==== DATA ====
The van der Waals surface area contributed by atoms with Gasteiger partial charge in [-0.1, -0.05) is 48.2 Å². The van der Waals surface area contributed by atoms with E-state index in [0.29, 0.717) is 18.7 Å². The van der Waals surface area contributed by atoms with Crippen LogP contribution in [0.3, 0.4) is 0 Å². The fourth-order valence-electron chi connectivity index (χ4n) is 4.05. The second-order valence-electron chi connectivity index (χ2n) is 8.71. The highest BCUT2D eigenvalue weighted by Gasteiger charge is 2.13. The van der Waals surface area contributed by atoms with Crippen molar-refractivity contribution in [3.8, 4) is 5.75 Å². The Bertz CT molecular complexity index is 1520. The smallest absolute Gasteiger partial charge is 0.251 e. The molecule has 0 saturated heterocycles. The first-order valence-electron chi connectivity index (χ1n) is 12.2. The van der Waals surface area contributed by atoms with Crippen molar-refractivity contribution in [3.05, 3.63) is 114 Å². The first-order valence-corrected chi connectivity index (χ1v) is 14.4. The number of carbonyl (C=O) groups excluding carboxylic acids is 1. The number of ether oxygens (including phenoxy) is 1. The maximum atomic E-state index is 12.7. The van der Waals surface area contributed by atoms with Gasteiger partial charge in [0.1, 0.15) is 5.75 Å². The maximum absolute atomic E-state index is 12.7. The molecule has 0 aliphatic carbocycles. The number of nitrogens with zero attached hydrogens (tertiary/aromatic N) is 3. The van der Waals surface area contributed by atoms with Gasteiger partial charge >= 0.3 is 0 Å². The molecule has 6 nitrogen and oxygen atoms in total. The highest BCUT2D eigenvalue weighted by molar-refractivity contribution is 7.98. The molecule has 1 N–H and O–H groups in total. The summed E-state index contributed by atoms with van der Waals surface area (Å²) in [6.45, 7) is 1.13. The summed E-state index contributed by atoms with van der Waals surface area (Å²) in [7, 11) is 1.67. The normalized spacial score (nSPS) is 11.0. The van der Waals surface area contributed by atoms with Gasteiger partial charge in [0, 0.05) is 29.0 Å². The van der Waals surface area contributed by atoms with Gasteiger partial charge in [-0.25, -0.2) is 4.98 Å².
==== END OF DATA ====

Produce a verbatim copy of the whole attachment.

The van der Waals surface area contributed by atoms with Gasteiger partial charge in [-0.1, -0.05) is 48.2 Å². The van der Waals surface area contributed by atoms with E-state index in [0.29, 0.717) is 18.7 Å². The van der Waals surface area contributed by atoms with Crippen LogP contribution in [0.3, 0.4) is 0 Å². The fourth-order valence-electron chi connectivity index (χ4n) is 4.05. The second-order valence-electron chi connectivity index (χ2n) is 8.71. The highest BCUT2D eigenvalue weighted by Gasteiger charge is 2.13. The van der Waals surface area contributed by atoms with Crippen molar-refractivity contribution in [3.8, 4) is 5.75 Å². The Bertz CT molecular complexity index is 1520. The smallest absolute Gasteiger partial charge is 0.251 e. The molecule has 0 saturated heterocycles. The first-order valence-electron chi connectivity index (χ1n) is 12.2. The van der Waals surface area contributed by atoms with Crippen molar-refractivity contribution in [3.05, 3.63) is 114 Å². The first-order valence-corrected chi connectivity index (χ1v) is 14.4. The number of carbonyl (C=O) groups excluding carboxylic acids is 1. The number of ether oxygens (including phenoxy) is 1. The maximum atomic E-state index is 12.7. The van der Waals surface area contributed by atoms with Gasteiger partial charge in [0.1, 0.15) is 5.75 Å². The maximum absolute atomic E-state index is 12.7. The molecule has 0 aliphatic carbocycles. The number of nitrogens with zero attached hydrogens (tertiary/aromatic N) is 3. The van der Waals surface area contributed by atoms with Gasteiger partial charge >= 0.3 is 0 Å². The molecule has 6 nitrogen and oxygen atoms in total. The highest BCUT2D eigenvalue weighted by molar-refractivity contribution is 7.98. The molecule has 1 N–H and O–H groups in total. The summed E-state index contributed by atoms with van der Waals surface area (Å²) in [6.45, 7) is 1.13. The summed E-state index contributed by atoms with van der Waals surface area (Å²) in [7, 11) is 1.67. The normalized spacial score (nSPS) is 11.0. The van der Waals surface area contributed by atoms with Gasteiger partial charge in [0, 0.05) is 29.0 Å². The van der Waals surface area contributed by atoms with Gasteiger partial charge in [-0.25, -0.2) is 4.98 Å².